Tuesday, December 29, 2009

Have a blooming good New Year!

Once again the time has come to say goodbye. How do you plan on saying farewell and ushering in the new year? Whatever your plans, I'm guessing it will include something bubbly.

Hold on to your glasses because I am about to blow you away with the most amazing garnish for your champagne. It's charming, elegant, exotic and fun.

Take a few minutes to appreciate the awesomeness that is sorrel in syrup.

Wait! Did you just do that typical dismissive West Indian thing?

You DID NOT just steups (suck your teeth at me)!!!

Sigh. You did, didn't you?

It might interest you to know that people pay upwards of $10.00 US for a jar of just eleven of these flowers.

That's right, $63.00 for eleven flowers. And you were grumbling about the high price of sorrel this year at $5.00 or .80 US cents per lb. Not 'steupsing' now are you?

Let us take some time to appreciate the brilliance of the man behind all of this. According to wildhibiscusflowers.com, Lee Etherington is the man who invented this product 11 years ago. Whaaaaaaat??? And all these years I thought God held the patent for wild hibiscus. Maybe Lee thinks he invented the concept of putting sorrel in syrup. Again, this is old news. In the Caribbean we have been boiling and preserving this thing in sugar long before Mr. Etherington was even born. It's an old recipe but Lee has looked at it in a new way. Bloody brilliant. Forget about, out with the old and in with the new. How about keeping the old and making it new.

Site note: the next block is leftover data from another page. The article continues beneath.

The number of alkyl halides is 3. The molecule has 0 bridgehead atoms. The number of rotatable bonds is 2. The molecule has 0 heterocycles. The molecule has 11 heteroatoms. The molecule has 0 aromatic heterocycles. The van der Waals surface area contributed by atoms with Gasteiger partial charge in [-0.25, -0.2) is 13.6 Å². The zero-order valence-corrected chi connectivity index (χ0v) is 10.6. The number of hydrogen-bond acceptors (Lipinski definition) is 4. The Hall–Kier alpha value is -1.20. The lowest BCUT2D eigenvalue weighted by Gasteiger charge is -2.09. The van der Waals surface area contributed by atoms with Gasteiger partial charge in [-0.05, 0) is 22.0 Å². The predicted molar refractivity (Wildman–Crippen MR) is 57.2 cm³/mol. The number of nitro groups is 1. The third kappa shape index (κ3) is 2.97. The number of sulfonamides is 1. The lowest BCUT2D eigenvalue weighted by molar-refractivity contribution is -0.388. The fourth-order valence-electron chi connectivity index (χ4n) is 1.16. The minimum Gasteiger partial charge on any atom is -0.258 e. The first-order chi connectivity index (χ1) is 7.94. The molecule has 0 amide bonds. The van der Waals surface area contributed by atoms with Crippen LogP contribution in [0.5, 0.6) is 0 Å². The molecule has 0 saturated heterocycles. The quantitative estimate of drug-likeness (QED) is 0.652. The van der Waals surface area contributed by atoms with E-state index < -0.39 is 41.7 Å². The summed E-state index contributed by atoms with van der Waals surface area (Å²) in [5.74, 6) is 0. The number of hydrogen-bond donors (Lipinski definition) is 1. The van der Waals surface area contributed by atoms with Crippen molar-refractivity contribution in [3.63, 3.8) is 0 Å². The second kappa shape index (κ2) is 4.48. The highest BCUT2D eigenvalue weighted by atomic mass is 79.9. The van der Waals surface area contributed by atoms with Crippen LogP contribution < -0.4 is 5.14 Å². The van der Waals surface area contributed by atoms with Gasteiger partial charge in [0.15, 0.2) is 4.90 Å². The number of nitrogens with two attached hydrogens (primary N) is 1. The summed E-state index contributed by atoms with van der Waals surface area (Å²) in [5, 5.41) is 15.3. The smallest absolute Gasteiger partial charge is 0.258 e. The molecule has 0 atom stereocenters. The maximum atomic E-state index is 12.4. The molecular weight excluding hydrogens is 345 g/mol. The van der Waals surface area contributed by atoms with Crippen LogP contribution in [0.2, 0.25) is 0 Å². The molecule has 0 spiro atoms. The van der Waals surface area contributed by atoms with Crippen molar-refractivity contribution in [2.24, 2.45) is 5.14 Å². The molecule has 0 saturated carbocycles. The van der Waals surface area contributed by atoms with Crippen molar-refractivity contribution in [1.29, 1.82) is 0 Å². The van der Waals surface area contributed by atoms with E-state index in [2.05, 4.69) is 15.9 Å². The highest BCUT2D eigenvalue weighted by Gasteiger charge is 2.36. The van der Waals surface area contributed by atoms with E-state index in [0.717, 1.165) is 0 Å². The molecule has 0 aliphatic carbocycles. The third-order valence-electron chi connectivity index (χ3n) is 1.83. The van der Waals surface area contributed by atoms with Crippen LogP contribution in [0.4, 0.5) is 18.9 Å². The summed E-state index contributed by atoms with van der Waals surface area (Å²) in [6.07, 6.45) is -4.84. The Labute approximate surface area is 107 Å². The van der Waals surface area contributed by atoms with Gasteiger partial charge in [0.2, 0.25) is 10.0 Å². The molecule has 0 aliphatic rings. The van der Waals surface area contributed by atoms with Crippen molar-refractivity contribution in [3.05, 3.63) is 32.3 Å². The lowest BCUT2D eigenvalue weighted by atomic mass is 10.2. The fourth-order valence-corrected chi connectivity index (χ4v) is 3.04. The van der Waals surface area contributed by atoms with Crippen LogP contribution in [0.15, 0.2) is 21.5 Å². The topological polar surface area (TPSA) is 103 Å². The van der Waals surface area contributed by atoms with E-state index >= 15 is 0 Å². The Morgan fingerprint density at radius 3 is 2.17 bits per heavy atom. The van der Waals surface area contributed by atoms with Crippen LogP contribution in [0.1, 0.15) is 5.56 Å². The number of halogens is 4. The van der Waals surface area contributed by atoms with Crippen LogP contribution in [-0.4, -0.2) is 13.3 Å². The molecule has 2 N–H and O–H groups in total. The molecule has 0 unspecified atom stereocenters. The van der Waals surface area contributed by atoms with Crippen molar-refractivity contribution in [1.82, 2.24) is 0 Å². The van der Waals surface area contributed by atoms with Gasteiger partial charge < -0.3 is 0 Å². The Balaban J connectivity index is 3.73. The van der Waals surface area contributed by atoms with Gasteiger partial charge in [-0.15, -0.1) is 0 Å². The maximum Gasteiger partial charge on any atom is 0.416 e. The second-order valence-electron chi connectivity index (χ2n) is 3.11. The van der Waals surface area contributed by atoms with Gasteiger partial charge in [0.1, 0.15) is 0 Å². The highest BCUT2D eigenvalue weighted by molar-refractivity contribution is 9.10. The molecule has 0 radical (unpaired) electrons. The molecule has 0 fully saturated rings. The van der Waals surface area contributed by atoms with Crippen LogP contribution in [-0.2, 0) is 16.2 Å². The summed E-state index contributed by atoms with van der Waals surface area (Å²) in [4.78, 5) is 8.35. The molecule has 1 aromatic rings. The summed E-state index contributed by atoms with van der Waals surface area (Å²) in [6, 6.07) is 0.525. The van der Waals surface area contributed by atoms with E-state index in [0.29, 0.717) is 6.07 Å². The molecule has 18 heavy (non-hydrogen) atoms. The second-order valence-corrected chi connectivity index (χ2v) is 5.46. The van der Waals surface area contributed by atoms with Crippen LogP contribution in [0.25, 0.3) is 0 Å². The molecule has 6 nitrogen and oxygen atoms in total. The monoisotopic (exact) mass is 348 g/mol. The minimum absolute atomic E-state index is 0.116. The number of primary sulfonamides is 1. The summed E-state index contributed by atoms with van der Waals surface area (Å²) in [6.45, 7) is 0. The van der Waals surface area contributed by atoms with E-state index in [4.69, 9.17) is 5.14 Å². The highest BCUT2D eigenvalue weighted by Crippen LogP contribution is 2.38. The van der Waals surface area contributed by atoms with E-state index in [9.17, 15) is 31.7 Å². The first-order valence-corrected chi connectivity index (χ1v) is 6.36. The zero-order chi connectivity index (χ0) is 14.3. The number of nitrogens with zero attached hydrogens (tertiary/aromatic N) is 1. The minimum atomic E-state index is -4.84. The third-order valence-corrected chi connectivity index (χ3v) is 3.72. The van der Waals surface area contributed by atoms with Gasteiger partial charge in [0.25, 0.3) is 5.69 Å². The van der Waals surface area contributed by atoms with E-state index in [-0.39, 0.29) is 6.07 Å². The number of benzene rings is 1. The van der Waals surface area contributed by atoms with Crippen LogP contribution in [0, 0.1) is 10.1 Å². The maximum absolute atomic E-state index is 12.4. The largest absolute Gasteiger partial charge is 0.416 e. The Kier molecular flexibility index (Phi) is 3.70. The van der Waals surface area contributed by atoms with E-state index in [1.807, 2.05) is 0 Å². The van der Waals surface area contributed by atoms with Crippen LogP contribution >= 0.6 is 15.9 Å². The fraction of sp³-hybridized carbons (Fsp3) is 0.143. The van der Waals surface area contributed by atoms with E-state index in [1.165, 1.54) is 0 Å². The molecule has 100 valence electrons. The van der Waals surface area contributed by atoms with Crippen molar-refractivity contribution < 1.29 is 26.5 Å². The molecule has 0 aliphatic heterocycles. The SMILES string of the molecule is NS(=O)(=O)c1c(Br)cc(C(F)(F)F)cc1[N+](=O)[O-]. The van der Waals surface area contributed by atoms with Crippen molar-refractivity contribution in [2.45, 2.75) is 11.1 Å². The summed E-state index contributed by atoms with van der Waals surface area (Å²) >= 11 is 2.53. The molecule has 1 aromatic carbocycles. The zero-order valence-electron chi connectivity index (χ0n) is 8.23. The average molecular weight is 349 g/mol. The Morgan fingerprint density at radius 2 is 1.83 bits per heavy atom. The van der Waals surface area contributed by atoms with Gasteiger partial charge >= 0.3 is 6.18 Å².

Lee is to be admired for an effective marketing strategy and branding of this product. Just look at the pretty packaging and the hype he has created about the way these flowers open up, or appear to bloom when placed in an effervescent drink.

This is what the sorrel or wild hibiscus flower looks like. There are several varieties, even a white one but only two are shown here as these are the ones I used.

The one on the left that looks like a jester's hat is less tart and is better suited to making the traditional Caribbean, Christmas time sorrel drink. The flower on the right had a superior flavour when cooked. This is the one to use in your champagne cocktail since it is closed and will 'bloom' when you pour your drink.

Wild Hibiscus Flowers in Syrup (Hibiscus sabdariffa) or
Mock Caribbean Cranberry Sauce

*adapted from the Naparima Girl's High School Cookbook

Makes 2 8oz jars

1 lb sorrel
1 lb granulated sugar
1 stick of cinnamon

Remove the seeds from the flower (* I left the seeds in the flower because I wasn't sure that the flowers would not float to the top of the glass. That, and I was lazy.)

Put sorrel and the cinnamon stick in a pot and just barely cover with water. Bring to a boil and cook for 10 minutes until tender. Remove from the heat and measure sorrel. Add 1 cup of sugar for every cup of fruit and juice. Return to the heat and bring to the boil. Cook until water thickens to a thick syrup.
Pour into hot sterilized bottles.

Cooking for a longer time will make sorrel jelly which is good too. The jam does not take too long to cook and sets up rather quickly in about 15 minutes.

Wishing you all a blooming good 2010!


  1. What a fantastic photos to welcome this new year!! happy new year to you!!

  2. What a fancy way to celebrate the New Year! Just a shame I haven't come across the flowers in the UK so far. Hmmm, maybe I should start looking!

  3. OMG, we just found some dried sorrels and made the "tea" by steeping it in hot water...we're going to make the syrup next according to your recipe. We've strained the blossoms...think we have the one that is already bloomed..not the closed one...gorgeous photos btw!

  4. That looks so awesome and festive -I must share with my family!!